Although she wasn’t addressing children’s needs specifically, Kim feels proud that she contributed to bills made for the people who have been hardest hit by the pandemic, she said. The chance to work at the center of the action was also invaluable, she added.
“As a policy student, seeing the policymaking scene is an experience you can’t easily get, so that’s something I was really appreciating,” she said. “A lot of issues that I read about on the news were happening in front of my eyes.”
Last semester, Kim joined her passion for championing children’s needs with her growing policy prowess when she began her applied policy project, which allows Batten students to advise “real-world” clients. Hers was Re’generation Movement, a Georgia nonprofit that empowers young immigrants and refugees through tutoring, mentorship and a specialized leadership academy.
The organization has inspired Kim ever since she began volunteering there last year. “I saw that they were really shifting the paradigm,” she said. “They weren’t seeing immigrants as sheer beneficiaries, but as future leaders who are equipped with this global perspective.”
Re’generation serves the city of Clarkston, known as the most diverse square mile in America. The city’s sizable immigrant population faces major obstacles to college enrollment, and the percentage of people under 25 with college degrees sits well below the state average.
To develop recommendations for how Re’generation might address that problem, Kim conducted extensive research into the city’s background and history, designed surveys to gather data about the needs and experiences of program participants, and demonstrated the economic toll of low college enrollment on the city. According to her calculations, if everyone in Clarkston without a high school diploma earned a bachelor’s degree, the resulting increase in salary would be 10 times the city’s budget.
“That was really powerful, to see that they’re missing out on that much potential income and that society is paying that much social welfare,” she said. “They’re also losing so many potential leaders.”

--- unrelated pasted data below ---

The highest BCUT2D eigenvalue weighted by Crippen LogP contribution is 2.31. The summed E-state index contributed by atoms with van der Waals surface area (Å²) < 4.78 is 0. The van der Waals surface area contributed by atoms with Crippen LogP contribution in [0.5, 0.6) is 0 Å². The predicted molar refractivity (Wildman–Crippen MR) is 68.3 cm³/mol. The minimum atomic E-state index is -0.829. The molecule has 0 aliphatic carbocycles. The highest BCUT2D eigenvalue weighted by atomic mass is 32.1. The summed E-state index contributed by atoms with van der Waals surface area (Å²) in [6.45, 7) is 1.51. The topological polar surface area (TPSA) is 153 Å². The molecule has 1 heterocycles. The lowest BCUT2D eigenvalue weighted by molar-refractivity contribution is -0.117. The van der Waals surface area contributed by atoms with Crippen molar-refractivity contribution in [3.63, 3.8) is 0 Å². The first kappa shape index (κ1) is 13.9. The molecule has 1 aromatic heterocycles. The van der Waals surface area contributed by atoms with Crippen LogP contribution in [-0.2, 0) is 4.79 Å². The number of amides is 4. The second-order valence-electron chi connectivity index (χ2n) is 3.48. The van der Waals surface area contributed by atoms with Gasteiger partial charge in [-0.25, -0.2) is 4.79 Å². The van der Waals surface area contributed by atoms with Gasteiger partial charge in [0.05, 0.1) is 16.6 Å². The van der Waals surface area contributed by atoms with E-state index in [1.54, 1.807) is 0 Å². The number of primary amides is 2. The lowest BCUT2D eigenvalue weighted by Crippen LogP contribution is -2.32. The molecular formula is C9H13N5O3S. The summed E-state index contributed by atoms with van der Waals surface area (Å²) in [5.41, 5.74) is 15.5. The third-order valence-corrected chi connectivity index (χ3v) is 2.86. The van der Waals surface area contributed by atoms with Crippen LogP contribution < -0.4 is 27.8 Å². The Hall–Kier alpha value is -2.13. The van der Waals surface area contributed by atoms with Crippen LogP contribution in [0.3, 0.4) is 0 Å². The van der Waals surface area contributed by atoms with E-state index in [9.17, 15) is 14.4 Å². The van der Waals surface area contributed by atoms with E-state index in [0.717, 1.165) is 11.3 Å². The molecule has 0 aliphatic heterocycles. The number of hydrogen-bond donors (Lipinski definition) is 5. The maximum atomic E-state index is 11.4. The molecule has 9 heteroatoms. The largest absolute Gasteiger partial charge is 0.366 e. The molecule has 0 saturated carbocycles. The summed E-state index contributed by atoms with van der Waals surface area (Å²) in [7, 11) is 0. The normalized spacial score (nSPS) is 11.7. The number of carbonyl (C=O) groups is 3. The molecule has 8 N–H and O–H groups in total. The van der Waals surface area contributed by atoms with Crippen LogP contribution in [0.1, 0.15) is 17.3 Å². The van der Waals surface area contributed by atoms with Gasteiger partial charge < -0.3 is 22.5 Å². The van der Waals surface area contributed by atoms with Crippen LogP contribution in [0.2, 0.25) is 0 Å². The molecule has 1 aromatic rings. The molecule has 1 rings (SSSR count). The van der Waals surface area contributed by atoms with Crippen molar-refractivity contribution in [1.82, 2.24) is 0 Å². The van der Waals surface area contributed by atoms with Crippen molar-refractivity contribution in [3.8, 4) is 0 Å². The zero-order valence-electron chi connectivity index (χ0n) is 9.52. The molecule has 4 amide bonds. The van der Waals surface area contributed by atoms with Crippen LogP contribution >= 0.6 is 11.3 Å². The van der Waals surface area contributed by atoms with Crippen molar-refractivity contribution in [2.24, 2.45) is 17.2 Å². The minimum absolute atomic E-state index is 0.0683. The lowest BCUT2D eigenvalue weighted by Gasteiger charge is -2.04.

Batten professor Lucy Bassett, who advised the project, praised Kim’s positivity and drive. Bassett specifically noted Kim’s decision to survey the student population, ensuring that the voices of the program participants would be heard.
“She is unwavering in her commitment to improving the quality of her work and ensuring that it is relevant and helpful in real-world policy,” Bassett said. “She’s also energetic, hard-working, and joyful – and brings those qualities out in her classmates.”
Kim made a range of recommendations to Re’generation. To better engage the program’s participants, especially given their diverse backgrounds, she suggested hiring more educators whose ethnicities and experiences reflect those of the children they teach. She also recommended developing educational materials that help students connect history to contemporary problems.
The approach is called culturally relevant pedagogy. “It’s about going one step beyond what is written in the book,” Kim said.
Kim believes that making these policy adjustments could create a major shift for kids in Clarkston. Ever since she was an adolescent herself, she has been fascinated by the way children can transform under the right circumstances. After her mother spoke about adoptive families at her school, Kim said she was amazed to learn that the kids who once bullied her sister had begun approaching her with curiosity. Just a few weeks after finding her sister in tears, in fact, Kim came home to a totally different situation.
“I remember my sister laughing and saying, ‘Hey, Joy, now my friends are lining up to ask me questions!’” Kim said.
Although she is not yet sure what the future will hold, Kim aims to work with an international aid organization such as UNICEF or the United Nations refugee agency, UNHCR. Wherever she ends up, she plans to continue developing policies that will help young people thrive.
“I want to help children grow. They can be so resilient,” Kim said. “Often all they need is just a little bit of intervention, just a little bit of help.”